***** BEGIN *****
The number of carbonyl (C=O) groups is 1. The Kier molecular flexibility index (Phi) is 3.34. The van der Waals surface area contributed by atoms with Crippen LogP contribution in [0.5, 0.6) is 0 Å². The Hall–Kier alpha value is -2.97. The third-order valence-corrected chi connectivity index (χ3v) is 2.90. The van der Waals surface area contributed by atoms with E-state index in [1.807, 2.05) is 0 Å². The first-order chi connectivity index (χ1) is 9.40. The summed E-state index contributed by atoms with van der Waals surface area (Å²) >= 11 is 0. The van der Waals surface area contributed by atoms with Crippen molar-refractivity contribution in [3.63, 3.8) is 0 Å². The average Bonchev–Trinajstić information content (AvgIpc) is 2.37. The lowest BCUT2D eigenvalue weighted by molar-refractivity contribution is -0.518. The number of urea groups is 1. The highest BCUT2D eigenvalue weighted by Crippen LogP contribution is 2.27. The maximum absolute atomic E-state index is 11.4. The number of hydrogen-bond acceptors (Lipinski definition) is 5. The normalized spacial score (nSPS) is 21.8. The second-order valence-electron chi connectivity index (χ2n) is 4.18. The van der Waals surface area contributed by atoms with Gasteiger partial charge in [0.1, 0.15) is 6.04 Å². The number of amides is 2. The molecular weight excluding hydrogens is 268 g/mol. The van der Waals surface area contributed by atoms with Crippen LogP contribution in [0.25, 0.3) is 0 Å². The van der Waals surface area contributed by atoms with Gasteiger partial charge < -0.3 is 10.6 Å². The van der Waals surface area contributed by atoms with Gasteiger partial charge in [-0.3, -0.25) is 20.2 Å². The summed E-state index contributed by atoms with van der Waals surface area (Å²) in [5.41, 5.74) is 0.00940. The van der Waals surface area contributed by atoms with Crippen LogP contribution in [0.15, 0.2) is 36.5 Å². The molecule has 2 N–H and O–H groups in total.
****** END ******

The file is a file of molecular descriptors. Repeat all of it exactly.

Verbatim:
The number of carbonyl (C=O) groups is 1. The Kier molecular flexibility index (Phi) is 3.34. The van der Waals surface area contributed by atoms with Crippen LogP contribution in [0.5, 0.6) is 0 Å². The Hall–Kier alpha value is -2.97. The third-order valence-corrected chi connectivity index (χ3v) is 2.90. The van der Waals surface area contributed by atoms with E-state index in [1.807, 2.05) is 0 Å². The first-order chi connectivity index (χ1) is 9.40. The summed E-state index contributed by atoms with van der Waals surface area (Å²) >= 11 is 0. The van der Waals surface area contributed by atoms with Crippen molar-refractivity contribution in [3.63, 3.8) is 0 Å². The average Bonchev–Trinajstić information content (AvgIpc) is 2.37. The lowest BCUT2D eigenvalue weighted by molar-refractivity contribution is -0.518. The number of urea groups is 1. The highest BCUT2D eigenvalue weighted by Crippen LogP contribution is 2.27. The maximum absolute atomic E-state index is 11.4. The number of hydrogen-bond acceptors (Lipinski definition) is 5. The normalized spacial score (nSPS) is 21.8. The second-order valence-electron chi connectivity index (χ2n) is 4.18. The van der Waals surface area contributed by atoms with Gasteiger partial charge in [0.1, 0.15) is 6.04 Å². The number of amides is 2. The molecular weight excluding hydrogens is 268 g/mol. The van der Waals surface area contributed by atoms with Crippen LogP contribution in [0.25, 0.3) is 0 Å². The van der Waals surface area contributed by atoms with Gasteiger partial charge < -0.3 is 10.6 Å². The van der Waals surface area contributed by atoms with Gasteiger partial charge in [-0.3, -0.25) is 20.2 Å². The summed E-state index contributed by atoms with van der Waals surface area (Å²) in [5.41, 5.74) is 0.00940. The van der Waals surface area contributed by atoms with Crippen LogP contribution in [0.15, 0.2) is 36.5 Å². The molecule has 2 N–H and O–H groups in total.